This was a first-time request and panel establishment will be automatic when the request comes up again before the DSB.
 
According to the EU communication to the DSB, in the automotive sector, Brazil has established a "Programme of incentive to the technological innovation and densification of the automotive supply chain", also known as "INOVAR-AUTO".
 
Under the INOVAR-AUTO programme, Brazil provides tax advantages with respect to the "Tax on Industrial Products" (IPI). The tax advantages consist of a reduction of the IPI tax burden on the sale of the products (motor vehicles) covered by the programme.
 
According to the EU, to benefit from the INOVAR-AUTO programme, companies need to be "accredited" by means of an administrative decision.
 
There are three types of "accreditation": (i) for domestic manufacturers; (ii) for local distributors without manufacturing activities in Brazil; and (iii) for investors in domestic manufacturing capacity.
 
In order to be "accredited", eligible operators must fulfil certain conditions which concern, depending on the accreditation sought, in particular a minimum number of manufacturing activities in Brazil and/or minimum levels of expenditure in Brazil on research and development, engineering, basic industrial technology and capacity-building of actual and potential suppliers.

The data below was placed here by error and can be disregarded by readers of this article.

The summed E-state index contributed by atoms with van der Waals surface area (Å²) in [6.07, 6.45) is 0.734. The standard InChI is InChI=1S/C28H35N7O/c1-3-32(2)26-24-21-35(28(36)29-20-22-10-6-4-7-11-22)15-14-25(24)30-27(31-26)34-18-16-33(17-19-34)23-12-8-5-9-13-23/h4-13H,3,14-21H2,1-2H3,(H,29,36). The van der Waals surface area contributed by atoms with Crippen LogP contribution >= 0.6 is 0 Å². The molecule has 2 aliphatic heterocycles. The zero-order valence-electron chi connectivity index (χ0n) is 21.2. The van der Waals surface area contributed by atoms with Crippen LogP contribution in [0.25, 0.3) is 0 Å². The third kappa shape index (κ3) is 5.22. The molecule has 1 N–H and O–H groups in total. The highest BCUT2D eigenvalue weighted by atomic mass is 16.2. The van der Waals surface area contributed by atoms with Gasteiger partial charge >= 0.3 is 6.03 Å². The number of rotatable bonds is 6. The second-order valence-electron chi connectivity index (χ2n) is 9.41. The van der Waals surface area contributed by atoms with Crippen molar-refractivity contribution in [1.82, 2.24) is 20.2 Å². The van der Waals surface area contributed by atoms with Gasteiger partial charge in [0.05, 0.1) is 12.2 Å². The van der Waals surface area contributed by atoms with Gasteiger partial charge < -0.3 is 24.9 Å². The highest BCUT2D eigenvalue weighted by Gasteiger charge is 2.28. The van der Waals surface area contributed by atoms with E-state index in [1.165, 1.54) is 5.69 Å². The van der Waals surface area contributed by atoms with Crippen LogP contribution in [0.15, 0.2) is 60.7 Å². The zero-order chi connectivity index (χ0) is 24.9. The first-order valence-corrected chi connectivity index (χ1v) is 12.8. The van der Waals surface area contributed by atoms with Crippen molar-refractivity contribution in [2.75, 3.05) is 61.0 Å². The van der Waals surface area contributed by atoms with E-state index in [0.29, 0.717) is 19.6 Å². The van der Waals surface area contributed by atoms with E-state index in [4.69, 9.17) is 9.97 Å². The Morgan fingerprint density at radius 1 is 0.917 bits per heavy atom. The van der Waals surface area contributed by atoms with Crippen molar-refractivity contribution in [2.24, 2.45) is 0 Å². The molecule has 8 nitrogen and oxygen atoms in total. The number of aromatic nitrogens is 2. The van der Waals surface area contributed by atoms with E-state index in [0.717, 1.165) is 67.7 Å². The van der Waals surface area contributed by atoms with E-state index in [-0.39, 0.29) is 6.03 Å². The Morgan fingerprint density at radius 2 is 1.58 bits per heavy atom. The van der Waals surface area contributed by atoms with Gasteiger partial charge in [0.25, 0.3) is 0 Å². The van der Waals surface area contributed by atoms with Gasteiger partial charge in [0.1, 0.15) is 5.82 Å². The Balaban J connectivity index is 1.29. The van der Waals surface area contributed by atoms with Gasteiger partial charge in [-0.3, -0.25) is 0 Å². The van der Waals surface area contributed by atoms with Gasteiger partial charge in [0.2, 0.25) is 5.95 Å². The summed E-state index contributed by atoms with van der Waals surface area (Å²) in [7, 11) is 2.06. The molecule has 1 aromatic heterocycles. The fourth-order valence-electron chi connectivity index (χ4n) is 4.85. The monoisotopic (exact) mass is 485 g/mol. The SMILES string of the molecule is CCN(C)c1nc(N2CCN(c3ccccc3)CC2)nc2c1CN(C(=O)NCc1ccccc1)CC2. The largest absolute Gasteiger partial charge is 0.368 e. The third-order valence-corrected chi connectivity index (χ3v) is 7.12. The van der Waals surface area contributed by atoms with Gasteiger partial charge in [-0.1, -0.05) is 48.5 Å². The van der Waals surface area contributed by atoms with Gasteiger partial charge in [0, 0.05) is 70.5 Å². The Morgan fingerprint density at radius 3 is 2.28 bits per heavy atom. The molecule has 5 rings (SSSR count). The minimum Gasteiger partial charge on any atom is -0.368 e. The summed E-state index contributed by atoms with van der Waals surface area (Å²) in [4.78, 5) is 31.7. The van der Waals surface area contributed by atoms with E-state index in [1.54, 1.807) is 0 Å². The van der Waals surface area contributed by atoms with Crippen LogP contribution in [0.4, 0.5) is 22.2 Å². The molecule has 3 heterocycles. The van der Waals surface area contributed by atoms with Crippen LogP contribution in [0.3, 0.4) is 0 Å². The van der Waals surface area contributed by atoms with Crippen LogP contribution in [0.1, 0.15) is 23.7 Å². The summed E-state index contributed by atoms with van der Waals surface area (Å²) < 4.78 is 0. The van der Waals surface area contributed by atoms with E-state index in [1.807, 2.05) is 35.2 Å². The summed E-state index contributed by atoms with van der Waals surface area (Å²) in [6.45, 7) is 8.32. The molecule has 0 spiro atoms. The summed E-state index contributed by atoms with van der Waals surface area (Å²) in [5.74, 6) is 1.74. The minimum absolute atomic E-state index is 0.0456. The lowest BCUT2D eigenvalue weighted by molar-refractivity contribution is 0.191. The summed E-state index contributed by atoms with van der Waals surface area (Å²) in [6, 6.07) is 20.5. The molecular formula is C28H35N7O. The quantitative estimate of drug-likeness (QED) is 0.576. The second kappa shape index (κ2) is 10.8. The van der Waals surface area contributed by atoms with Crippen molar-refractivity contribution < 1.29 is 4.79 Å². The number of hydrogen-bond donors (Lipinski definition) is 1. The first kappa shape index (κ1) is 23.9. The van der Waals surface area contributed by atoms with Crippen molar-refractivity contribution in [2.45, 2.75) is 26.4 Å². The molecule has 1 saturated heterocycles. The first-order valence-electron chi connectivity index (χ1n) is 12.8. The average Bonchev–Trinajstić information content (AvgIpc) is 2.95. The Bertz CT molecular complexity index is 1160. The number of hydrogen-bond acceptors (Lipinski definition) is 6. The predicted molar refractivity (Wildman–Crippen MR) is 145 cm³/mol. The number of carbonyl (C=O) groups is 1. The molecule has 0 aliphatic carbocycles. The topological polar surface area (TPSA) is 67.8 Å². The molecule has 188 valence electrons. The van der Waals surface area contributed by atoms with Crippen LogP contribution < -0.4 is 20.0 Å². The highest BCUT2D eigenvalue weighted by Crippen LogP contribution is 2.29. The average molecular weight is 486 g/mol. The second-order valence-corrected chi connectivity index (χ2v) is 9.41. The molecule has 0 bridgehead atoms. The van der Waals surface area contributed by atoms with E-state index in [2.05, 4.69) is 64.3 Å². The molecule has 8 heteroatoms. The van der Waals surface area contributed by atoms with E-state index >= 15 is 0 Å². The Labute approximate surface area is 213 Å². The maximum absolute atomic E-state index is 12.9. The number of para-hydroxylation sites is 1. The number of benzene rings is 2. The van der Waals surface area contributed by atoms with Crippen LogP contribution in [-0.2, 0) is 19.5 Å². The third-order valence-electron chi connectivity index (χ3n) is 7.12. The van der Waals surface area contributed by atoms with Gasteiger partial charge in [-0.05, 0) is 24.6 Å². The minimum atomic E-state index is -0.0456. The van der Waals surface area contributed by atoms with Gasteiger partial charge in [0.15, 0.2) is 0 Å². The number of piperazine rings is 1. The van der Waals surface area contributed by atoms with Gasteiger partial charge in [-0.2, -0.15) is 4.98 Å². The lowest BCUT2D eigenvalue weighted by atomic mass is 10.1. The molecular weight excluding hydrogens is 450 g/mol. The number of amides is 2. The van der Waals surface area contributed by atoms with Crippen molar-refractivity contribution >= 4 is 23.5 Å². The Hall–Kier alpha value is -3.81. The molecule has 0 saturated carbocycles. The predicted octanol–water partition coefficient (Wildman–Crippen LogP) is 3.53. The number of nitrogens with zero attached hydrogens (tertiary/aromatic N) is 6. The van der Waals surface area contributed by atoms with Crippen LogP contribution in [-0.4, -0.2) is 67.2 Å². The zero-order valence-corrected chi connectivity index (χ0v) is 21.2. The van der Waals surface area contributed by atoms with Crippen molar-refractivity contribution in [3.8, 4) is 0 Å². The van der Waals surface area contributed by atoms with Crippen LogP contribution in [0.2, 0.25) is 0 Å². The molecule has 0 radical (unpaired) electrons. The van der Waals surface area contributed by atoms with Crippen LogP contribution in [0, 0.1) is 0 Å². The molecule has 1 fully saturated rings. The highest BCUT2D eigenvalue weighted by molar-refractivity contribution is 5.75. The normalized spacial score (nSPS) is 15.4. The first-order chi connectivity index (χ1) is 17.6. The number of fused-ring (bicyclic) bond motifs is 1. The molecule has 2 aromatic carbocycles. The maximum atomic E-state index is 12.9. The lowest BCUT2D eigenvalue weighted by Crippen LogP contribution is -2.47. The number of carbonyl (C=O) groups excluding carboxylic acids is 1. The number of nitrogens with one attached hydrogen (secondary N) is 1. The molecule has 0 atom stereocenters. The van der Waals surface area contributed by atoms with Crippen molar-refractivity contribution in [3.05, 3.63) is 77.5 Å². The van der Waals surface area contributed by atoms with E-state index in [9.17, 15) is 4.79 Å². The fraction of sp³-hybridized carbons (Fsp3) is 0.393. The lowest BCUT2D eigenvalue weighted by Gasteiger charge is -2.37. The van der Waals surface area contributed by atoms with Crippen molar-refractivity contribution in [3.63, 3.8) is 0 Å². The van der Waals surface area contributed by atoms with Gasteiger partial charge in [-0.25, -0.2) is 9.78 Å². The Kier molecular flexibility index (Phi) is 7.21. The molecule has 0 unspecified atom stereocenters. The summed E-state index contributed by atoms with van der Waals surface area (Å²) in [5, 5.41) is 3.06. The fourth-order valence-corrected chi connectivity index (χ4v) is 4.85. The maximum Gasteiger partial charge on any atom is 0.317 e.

Under the INOVAR-AUTO programme, accredited companies can earn tax credits which can be used, under certain conditions, to offset the IPI otherwise due on the domestic sale of motor vehicles covered by the programme.
 
The tax credits are linked to the level of expenditure in Brazil on certain items, including strategic inputs and tools, research and development, or capacity-building of suppliers.
 
According to the EU communication, expenditure in Brazil to purchase strategic inputs (automotive components) and tools is the item which translates into the largest tax credit and it is thus decisive as regards the actual tax burden on the sale of motor vehicles.